What could be worse than that?

by Dmitry Kirsanov 3. November 2011 05:59

Have you ever think about all the possible things that could happen when you become subject of business espionage through hacking of your server? Either of the whole farm or one and only server you have in your organization? What are the possible scenarios you went through in your fantasies or security planning?

Here is one idea you didn’t go through. Imagine, that your server is hosting installation files for software which is used either on other computers inside of your organization or outside of it. Even funnier – you have part of your network which is separated from the  Internet but still it uses piece of software, whose installation files are stored on compromised machine.

Using technique called repackaging, intruder could change these installation files so you wouldn’t distinguish them from the original ones. They would look and behave identically but would also install Trojan horse. In case of targeted attack this Trojan horse wouldn’t be recognized by antivirus software, as it couldn’t be found on other machines in the Internet.

While very sophisticated, this attack is also very simple to implement and potentially could supply attacker with precious information for years.

I am not aware of any attempts of this kind were implemented ever, so probably could patent it. Too bad, hacking techniques wont be patented. But anyway, we are going to talk about “white hat” repackaging pretty soon, so stay tuned!

Team Foundation Server 2010 Test Manager Lab 5 - Web Load Testing

by Dmitry Kirsanov 1. November 2011 19:39

Next part in a series of Team Foundation Server 2010 Labs. Previous is available here (Lab 4, Test Runs).

This time it’s about Web Load Testing. When you are developing ASP.NET web application, it’s paramount to make sure your application is able to handle the required amount of requests, or at least you need to know the exact cap of your application for scalability planning. If your IT infrastructure is working according to ITIL / ITSM, you need to know what you need to scale out your application and how to do it right.

We are going to find the bottleneck in our application and refactor it when needed, so sudden success of our website will not mean eminent failure (see Slashdot Effect).

This Lab is longest so far (1h 17m) and contains materials which are valuable even if you don’t have TFS installed. You may perform Web Load tests using Visual Studio 2010 Ultimate and virtual machine with IIS installed, but that’s a good topic for another article.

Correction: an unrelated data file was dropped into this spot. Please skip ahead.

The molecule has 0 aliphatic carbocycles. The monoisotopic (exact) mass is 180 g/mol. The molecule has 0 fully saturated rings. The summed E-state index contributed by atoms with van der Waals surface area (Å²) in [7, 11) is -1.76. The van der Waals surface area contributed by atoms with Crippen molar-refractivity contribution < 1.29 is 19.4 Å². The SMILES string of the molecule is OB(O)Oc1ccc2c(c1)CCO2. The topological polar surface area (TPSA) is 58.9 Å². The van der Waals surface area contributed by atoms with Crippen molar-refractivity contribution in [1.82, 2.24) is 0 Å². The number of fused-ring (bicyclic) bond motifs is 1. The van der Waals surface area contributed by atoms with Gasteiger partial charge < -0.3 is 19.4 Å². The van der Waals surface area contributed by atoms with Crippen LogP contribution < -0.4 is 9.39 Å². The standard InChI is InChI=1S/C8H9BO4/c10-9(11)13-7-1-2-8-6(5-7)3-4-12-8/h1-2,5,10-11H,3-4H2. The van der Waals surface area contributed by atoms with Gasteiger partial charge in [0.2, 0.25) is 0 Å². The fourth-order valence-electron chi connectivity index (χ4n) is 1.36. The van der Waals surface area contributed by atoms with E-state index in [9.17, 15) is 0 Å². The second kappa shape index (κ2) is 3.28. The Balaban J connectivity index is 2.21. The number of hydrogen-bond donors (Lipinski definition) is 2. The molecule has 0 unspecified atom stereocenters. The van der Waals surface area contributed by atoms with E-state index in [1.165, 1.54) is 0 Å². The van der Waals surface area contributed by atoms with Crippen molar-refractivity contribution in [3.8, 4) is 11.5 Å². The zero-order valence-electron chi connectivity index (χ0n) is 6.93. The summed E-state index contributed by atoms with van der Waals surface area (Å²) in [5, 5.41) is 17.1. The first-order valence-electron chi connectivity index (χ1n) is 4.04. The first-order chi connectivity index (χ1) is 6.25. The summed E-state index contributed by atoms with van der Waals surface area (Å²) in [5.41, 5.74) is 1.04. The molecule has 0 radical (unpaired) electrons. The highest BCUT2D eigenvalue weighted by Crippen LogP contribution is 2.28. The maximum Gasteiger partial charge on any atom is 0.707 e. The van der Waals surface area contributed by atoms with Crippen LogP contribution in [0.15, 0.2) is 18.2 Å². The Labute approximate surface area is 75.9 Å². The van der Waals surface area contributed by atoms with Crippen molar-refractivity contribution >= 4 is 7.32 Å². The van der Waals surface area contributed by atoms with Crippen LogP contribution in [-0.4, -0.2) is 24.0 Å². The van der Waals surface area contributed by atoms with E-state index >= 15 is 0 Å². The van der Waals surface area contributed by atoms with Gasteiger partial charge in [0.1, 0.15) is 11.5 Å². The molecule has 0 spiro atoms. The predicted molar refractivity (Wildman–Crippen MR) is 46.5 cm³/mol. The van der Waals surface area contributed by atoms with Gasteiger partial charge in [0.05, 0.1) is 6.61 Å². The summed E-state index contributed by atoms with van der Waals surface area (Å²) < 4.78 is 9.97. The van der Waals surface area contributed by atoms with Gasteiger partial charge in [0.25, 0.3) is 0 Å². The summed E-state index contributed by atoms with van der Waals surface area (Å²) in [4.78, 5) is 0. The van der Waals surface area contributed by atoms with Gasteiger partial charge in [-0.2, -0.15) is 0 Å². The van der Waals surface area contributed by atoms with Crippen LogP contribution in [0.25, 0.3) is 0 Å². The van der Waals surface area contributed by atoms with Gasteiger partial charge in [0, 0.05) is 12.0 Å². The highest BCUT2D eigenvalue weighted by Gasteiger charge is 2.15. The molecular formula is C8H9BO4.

And now – enjoy and don’t forget to watch it in full screen HD!

Team Foundation Server 2010 Test Manager Lab 5 - Web Load Testing

Team Foundation Server 2010 Test Manager Lab 4 - Test Runs

by Dmitry Kirsanov 1. November 2011 05:01

So far we’ve seen a lot of unusual and amazing things in Team Foundation Server 2010, more specifically – in Visual Studio 2010 Test Professional. However, one of the most ground-breaking features of TFS and Visual Studio Test Professional is it’s ability to run automated tests.

By automation we understand performing complex tasks and verifying results of users’ interaction with your application. As you can see in this example.

Enjoy the 4th lab of Team Foundation Server 2010’s Test Manager, and now it’s about Test Runs.

Team Foundation Server 2010 Test Manager Lab 4 - Test Runs

As always, make sure you watch it in Full Screen HD!

Previous lab is available here.

Team Foundation Server 2010 Test Manager–Test Cases and Shared Steps

by Dmitry Kirsanov 31. October 2011 23:33

This screen cast of interactive virtual lab describes the feature of Test Cases and Shared Steps in Team Foundation Server 2010’s Test Manager.

Since there is still no MOC for TFS 2010 (although it has a number of 50430) the only resources you have for now are lectures of TFS gurus and virtual labs. Fortunately, usually that’s enough to pay attention to recorded lab session in order to understand the subject.

So, as always, enjoy the view and don’t forget to switch to Full Screen HD in order to see anything.

Team Foundation Server 2010 Test Manager Test Cases and Shared Steps

Team Foundation Server Quality Assurance Lab 2 - Test Plans

by Dmitry Kirsanov 31. October 2011 22:34

When I learn new material, sometimes it’s enough to me to see system in action to understand the principles behind it’s logic. Especially when it is self-descriptive lab like this one. Team Foundation Server 2010 is very complex but extremely valuable engine to energize your software development division, and one of it’s key features is automated testing.

With TFS automated testing you can automatically deploy virtual machines with required configuration, deploy the latest build of your software and test it for various scenarios. When bug is found, TFS (automatically) creates bug record in it’s centralized system, attaches screencast (video) of the incident and developer can work on solving that bug immediately.

Once you start working with TFS in your .NET software development, you can’t imagine life without it.

This lab is about creating and working with Test Plans, and while  there is no astrophysical concepts in it, the topic is usually hard to understand at first. The reason for that is quite simple – when you need to create schema for actual work, it’s harder to learn then performing the “real” action, as the necessity to do so doesn’t look as obvious, as, say, compiling your application.

Well, enough talking, enjoy the view! (And don’t forget to switch to HD!)

To see part 3 of this lab, regarding Test Cases and Shared Steps, click here.
Previous Lab (Test Manager Overview) is available there.

CAPTCHA sample project

by Dmitry Kirsanov 28. October 2011 23:41

Good Captcha in ASP.NET will make your website free from spamI’ve created a small sample project for Mondor's Captcha (see the full project page here). As some people are asking at the forum about how to implement it in ASP.NET project, I decided to make a quick sample for both development environment and production IIS.

MS CAPTCHA is a free component for ASP.NET which implements “Completely Automated Public Turing test to tell Computers and Humans Apart” – an image which “only people” could read. In case of Mondor’s CAPTCHA, it also contains unique feature called “Arithmetic”, which displays simple formula, so even if bot will be able to read “2 + 2”, it will type “2+2” as an answer, while there should be 4.

More...

ExecuteAs utility

by Dmitry Kirsanov 28. October 2011 01:50